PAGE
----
The Implied Horror of David Fincher’s Basements

To celebrate the 25th anniversary of Se7en and the 10th anniversary of The Social NetworkThe Ringer hereby dubs September 21-25 David Fincher Week. Join us all throughout the week as we celebrate and examine the man, the myth, and his impeccable body of work.

The director rarely lets his films slip into full-on gore, but the possibilities he creates within his viewers’ imaginations are even more disturbing

Miles Surrey
September 24, 2020
The Ringer

If you ever had a basement growing up, the thought of descending down the stairs for a menial task could feel like a perilous journey during which a ghastly creature hiding in the darkness could snatch you at any second. Never mind that every other time you’d gone down to the basement nothing happened—that’s exactly what the monster wanted you to think. A kid’s imagination is potent; and Hollywood has a knack for stoking that specific, universal type of fear and paranoia. It’s the basement, after all, where the Babadook ultimately resides. (At least from what I recall: The Babadook is a good movie and I plan to never watch it again.)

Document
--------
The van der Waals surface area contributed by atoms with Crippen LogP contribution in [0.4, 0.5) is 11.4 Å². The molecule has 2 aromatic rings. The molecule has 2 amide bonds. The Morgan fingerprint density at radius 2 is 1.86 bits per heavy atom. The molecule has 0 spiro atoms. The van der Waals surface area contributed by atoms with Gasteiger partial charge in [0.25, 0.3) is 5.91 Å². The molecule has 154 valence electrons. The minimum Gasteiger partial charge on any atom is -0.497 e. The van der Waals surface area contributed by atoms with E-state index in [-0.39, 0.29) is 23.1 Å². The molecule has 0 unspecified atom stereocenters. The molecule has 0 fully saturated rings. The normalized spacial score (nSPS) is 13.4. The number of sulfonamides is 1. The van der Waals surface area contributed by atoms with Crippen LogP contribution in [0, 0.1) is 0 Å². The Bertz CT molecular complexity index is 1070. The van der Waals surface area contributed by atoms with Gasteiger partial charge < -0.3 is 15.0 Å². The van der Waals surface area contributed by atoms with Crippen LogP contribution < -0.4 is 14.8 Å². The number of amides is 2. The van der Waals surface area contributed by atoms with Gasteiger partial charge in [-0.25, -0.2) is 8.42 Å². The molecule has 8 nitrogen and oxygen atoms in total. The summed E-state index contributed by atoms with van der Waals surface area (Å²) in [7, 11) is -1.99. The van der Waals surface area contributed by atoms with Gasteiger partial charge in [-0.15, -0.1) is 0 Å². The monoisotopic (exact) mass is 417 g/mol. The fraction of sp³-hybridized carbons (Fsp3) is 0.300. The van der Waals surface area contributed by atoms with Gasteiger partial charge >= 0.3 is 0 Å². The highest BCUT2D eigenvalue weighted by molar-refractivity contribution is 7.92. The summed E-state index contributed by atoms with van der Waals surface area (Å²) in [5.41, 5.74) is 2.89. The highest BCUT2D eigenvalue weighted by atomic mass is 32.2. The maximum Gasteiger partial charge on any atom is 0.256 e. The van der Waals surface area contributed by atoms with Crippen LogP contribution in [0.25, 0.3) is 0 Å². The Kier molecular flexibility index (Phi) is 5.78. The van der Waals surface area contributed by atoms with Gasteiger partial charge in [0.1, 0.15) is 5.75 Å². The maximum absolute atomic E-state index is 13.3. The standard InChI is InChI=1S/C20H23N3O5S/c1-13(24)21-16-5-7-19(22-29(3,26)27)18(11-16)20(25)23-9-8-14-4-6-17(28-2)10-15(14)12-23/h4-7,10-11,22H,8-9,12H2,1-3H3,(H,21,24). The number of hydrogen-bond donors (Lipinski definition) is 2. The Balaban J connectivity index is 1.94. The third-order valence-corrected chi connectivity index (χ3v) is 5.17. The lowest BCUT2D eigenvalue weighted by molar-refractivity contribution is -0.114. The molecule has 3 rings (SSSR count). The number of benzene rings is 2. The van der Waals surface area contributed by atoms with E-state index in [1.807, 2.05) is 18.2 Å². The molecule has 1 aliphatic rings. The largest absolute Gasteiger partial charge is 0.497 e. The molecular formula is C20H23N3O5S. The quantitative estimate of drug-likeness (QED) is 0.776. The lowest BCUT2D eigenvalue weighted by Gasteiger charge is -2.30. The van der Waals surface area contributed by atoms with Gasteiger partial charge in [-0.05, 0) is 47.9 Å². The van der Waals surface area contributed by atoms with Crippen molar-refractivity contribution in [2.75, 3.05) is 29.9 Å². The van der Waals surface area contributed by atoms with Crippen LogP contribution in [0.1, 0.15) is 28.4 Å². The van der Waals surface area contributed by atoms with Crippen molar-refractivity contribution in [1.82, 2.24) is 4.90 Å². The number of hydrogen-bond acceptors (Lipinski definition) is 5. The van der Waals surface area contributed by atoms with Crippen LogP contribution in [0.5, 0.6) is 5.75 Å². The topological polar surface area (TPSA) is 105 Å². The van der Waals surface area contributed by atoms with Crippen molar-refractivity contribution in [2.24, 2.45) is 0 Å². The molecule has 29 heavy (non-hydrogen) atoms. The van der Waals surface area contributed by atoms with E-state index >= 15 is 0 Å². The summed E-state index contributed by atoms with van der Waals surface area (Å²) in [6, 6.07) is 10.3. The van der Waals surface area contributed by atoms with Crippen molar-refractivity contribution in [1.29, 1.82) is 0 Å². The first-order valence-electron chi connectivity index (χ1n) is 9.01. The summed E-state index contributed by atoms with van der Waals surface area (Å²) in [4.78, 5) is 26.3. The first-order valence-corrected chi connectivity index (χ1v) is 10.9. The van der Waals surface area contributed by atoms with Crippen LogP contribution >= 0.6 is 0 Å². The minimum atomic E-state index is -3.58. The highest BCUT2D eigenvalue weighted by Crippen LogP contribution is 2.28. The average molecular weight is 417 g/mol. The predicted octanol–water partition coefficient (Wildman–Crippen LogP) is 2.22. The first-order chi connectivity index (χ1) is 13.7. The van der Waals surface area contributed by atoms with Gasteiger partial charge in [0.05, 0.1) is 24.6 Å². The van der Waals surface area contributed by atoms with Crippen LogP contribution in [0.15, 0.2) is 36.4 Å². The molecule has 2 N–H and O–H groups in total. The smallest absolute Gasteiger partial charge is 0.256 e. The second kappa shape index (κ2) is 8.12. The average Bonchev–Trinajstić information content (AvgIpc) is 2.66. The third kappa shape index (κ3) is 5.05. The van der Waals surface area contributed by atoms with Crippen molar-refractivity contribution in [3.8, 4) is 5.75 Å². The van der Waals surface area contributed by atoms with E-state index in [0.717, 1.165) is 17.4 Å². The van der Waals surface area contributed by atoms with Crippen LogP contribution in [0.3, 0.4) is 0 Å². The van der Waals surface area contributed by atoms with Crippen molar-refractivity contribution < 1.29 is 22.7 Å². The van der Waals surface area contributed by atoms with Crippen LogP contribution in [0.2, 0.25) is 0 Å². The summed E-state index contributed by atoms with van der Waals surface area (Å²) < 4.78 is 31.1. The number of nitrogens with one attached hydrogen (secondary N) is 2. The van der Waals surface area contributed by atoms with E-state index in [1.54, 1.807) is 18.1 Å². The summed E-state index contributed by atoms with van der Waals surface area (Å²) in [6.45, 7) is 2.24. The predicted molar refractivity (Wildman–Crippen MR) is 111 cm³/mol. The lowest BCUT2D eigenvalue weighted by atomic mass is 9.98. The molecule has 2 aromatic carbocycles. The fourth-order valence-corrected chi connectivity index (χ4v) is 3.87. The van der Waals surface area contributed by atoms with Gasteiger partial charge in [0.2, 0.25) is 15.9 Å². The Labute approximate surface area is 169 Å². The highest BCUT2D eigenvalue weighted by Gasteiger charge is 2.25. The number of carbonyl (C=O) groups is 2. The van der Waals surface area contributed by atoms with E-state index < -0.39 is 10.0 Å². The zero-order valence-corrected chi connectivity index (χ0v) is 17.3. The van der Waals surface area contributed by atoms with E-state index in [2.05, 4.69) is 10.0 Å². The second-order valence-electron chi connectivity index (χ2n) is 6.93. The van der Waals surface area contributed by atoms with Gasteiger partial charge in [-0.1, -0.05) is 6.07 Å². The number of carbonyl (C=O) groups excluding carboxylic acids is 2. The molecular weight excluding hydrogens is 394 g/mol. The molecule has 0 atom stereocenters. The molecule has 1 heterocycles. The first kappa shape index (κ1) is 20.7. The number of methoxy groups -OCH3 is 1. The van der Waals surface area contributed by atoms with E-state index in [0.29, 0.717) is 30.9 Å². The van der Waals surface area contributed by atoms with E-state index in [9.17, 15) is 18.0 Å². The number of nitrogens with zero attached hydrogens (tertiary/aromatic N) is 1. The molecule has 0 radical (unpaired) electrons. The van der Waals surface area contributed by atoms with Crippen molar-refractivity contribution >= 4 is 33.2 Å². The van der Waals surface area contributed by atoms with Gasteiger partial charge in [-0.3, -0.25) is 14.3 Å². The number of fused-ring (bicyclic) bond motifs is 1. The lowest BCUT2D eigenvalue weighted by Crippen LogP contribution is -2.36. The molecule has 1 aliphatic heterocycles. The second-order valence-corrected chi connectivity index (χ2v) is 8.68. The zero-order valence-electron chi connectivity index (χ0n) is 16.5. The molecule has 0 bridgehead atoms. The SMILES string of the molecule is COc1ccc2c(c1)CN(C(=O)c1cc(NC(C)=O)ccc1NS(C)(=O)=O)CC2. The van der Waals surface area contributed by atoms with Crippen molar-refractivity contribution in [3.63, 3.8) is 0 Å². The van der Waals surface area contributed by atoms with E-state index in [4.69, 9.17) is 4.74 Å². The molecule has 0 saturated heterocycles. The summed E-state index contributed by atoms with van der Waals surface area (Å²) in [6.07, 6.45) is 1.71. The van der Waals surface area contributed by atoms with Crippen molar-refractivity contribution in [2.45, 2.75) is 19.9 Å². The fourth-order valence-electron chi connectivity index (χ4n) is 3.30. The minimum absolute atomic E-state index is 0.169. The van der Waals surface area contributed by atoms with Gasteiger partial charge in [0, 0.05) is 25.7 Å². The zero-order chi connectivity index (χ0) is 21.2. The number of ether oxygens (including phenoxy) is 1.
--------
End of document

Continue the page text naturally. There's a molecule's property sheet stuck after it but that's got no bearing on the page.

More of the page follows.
It’s within that space of imagining the worst possible scenario that David Fincher wrings the scariest moment from Zodiac, arguably the great director’s greatest achievement. In Robert Graysmith’s exhaustive search to unmask the Zodiac Killer, he meets a man who supposedly has a tip about the serial killer’s true identity, only to discover that two potential clues he had for the Zodiac—that the killer likely owned a basement, which is rare in California, and that he had a distinctive style of handwriting—are right in front of him. The stranger does own a basement; the handwriting Graysmith thought was the Zodiac’s actually belongs to the person whose home he just entered. That Graysmith is successfully lured into the man’s basement on a dark and stormy night only heightens the feeling that something really bad is going to happen. Obsessive curiosity and the search for truth supplant fear and Graysmith’s own survival instinct.

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